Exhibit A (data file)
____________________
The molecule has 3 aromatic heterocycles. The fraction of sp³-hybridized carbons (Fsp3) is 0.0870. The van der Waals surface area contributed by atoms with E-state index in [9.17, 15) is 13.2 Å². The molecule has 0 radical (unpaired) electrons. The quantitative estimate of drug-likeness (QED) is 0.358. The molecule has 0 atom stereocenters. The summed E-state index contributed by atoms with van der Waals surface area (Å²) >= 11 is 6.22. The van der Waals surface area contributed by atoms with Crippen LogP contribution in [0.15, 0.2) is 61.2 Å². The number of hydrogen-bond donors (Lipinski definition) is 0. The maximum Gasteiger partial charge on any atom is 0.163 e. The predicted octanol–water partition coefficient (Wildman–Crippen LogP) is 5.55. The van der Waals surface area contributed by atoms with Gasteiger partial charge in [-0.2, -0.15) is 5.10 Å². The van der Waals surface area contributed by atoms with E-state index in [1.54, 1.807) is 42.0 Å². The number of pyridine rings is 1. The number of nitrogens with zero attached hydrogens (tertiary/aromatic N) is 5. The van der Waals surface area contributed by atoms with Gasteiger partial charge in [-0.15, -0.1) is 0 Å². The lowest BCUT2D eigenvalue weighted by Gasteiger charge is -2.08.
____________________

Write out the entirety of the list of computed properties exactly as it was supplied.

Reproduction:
The molecule has 3 aromatic heterocycles. The fraction of sp³-hybridized carbons (Fsp3) is 0.0870. The van der Waals surface area contributed by atoms with E-state index in [9.17, 15) is 13.2 Å². The molecule has 0 radical (unpaired) electrons. The quantitative estimate of drug-likeness (QED) is 0.358. The molecule has 0 atom stereocenters. The summed E-state index contributed by atoms with van der Waals surface area (Å²) >= 11 is 6.22. The van der Waals surface area contributed by atoms with Crippen LogP contribution in [0.15, 0.2) is 61.2 Å². The number of hydrogen-bond donors (Lipinski definition) is 0. The maximum Gasteiger partial charge on any atom is 0.163 e. The predicted octanol–water partition coefficient (Wildman–Crippen LogP) is 5.55. The van der Waals surface area contributed by atoms with Gasteiger partial charge in [-0.2, -0.15) is 5.10 Å². The van der Waals surface area contributed by atoms with E-state index in [1.54, 1.807) is 42.0 Å². The number of pyridine rings is 1. The number of nitrogens with zero attached hydrogens (tertiary/aromatic N) is 5. The van der Waals surface area contributed by atoms with Gasteiger partial charge in [-0.15, -0.1) is 0 Å². The lowest BCUT2D eigenvalue weighted by Gasteiger charge is -2.08.